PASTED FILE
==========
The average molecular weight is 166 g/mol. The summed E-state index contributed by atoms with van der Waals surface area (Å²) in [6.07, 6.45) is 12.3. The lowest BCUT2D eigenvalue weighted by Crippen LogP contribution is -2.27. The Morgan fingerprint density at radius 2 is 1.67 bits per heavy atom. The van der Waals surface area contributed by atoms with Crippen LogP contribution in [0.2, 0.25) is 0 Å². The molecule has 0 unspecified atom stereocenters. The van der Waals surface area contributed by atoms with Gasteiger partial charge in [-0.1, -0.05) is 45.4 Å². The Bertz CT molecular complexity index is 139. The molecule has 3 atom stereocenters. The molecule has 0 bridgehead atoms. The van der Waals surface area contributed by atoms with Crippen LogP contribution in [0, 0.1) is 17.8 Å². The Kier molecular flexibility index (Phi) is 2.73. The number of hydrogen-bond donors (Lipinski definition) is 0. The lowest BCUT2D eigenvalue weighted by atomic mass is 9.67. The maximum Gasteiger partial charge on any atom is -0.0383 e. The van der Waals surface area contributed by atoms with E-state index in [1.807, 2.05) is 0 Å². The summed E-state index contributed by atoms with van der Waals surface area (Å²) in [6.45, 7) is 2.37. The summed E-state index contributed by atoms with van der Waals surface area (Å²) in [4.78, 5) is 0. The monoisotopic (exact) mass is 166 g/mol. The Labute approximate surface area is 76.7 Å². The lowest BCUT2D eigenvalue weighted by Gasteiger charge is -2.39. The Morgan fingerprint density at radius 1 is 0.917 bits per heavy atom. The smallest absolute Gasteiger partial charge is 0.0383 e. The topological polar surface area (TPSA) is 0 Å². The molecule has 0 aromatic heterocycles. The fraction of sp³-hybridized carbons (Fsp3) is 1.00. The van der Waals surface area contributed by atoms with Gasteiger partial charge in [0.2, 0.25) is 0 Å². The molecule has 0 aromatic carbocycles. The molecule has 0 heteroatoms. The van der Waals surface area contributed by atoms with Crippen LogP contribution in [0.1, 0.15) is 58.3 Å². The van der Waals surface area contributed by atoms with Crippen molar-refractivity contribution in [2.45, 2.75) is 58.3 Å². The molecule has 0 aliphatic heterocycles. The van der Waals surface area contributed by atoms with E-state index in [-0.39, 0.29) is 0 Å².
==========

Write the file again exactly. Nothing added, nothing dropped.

The average molecular weight is 166 g/mol. The summed E-state index contributed by atoms with van der Waals surface area (Å²) in [6.07, 6.45) is 12.3. The lowest BCUT2D eigenvalue weighted by Crippen LogP contribution is -2.27. The Morgan fingerprint density at radius 2 is 1.67 bits per heavy atom. The van der Waals surface area contributed by atoms with Crippen LogP contribution in [0.2, 0.25) is 0 Å². The molecule has 0 unspecified atom stereocenters. The van der Waals surface area contributed by atoms with Gasteiger partial charge in [-0.1, -0.05) is 45.4 Å². The Bertz CT molecular complexity index is 139. The molecule has 3 atom stereocenters. The molecule has 0 bridgehead atoms. The van der Waals surface area contributed by atoms with Crippen LogP contribution in [0, 0.1) is 17.8 Å². The Kier molecular flexibility index (Phi) is 2.73. The number of hydrogen-bond donors (Lipinski definition) is 0. The lowest BCUT2D eigenvalue weighted by atomic mass is 9.67. The maximum Gasteiger partial charge on any atom is -0.0383 e. The van der Waals surface area contributed by atoms with E-state index in [1.807, 2.05) is 0 Å². The summed E-state index contributed by atoms with van der Waals surface area (Å²) in [6.45, 7) is 2.37. The summed E-state index contributed by atoms with van der Waals surface area (Å²) in [4.78, 5) is 0. The monoisotopic (exact) mass is 166 g/mol. The Labute approximate surface area is 76.7 Å². The lowest BCUT2D eigenvalue weighted by Gasteiger charge is -2.39. The Morgan fingerprint density at radius 1 is 0.917 bits per heavy atom. The smallest absolute Gasteiger partial charge is 0.0383 e. The topological polar surface area (TPSA) is 0 Å². The molecule has 0 aromatic heterocycles. The fraction of sp³-hybridized carbons (Fsp3) is 1.00. The van der Waals surface area contributed by atoms with Gasteiger partial charge in [0.2, 0.25) is 0 Å². The molecule has 0 aromatic carbocycles. The molecule has 0 heteroatoms. The van der Waals surface area contributed by atoms with Crippen LogP contribution in [0.1, 0.15) is 58.3 Å². The van der Waals surface area contributed by atoms with Crippen molar-refractivity contribution in [2.45, 2.75) is 58.3 Å². The molecule has 0 aliphatic heterocycles. The van der Waals surface area contributed by atoms with E-state index in [-0.39, 0.29) is 0 Å².